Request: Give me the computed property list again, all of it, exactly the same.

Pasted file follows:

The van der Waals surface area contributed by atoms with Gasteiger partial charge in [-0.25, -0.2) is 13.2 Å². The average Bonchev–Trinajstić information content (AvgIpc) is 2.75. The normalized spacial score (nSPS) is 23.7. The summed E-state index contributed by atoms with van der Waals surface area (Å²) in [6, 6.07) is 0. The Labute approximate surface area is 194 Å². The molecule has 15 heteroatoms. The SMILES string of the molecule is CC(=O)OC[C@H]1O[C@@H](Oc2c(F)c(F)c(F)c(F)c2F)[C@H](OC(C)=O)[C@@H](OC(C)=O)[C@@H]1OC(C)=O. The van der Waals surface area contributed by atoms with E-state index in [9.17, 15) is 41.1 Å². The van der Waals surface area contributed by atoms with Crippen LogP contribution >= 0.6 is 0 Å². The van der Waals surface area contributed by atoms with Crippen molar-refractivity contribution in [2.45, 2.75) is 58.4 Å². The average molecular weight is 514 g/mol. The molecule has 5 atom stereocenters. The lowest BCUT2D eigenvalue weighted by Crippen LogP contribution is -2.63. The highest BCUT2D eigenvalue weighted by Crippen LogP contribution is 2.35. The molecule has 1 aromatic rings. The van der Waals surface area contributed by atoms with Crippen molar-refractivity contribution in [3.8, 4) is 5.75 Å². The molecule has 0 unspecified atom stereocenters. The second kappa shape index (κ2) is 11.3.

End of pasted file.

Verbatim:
The van der Waals surface area contributed by atoms with Gasteiger partial charge in [-0.25, -0.2) is 13.2 Å². The average Bonchev–Trinajstić information content (AvgIpc) is 2.75. The normalized spacial score (nSPS) is 23.7. The summed E-state index contributed by atoms with van der Waals surface area (Å²) in [6, 6.07) is 0. The Labute approximate surface area is 194 Å². The molecule has 15 heteroatoms. The SMILES string of the molecule is CC(=O)OC[C@H]1O[C@@H](Oc2c(F)c(F)c(F)c(F)c2F)[C@H](OC(C)=O)[C@@H](OC(C)=O)[C@@H]1OC(C)=O. The van der Waals surface area contributed by atoms with E-state index in [9.17, 15) is 41.1 Å². The van der Waals surface area contributed by atoms with Crippen LogP contribution >= 0.6 is 0 Å². The van der Waals surface area contributed by atoms with Crippen molar-refractivity contribution in [2.45, 2.75) is 58.4 Å². The average molecular weight is 514 g/mol. The molecule has 5 atom stereocenters. The lowest BCUT2D eigenvalue weighted by Crippen LogP contribution is -2.63. The highest BCUT2D eigenvalue weighted by Crippen LogP contribution is 2.35. The molecule has 1 aromatic rings. The van der Waals surface area contributed by atoms with Crippen molar-refractivity contribution in [3.8, 4) is 5.75 Å². The molecule has 0 unspecified atom stereocenters. The second kappa shape index (κ2) is 11.3.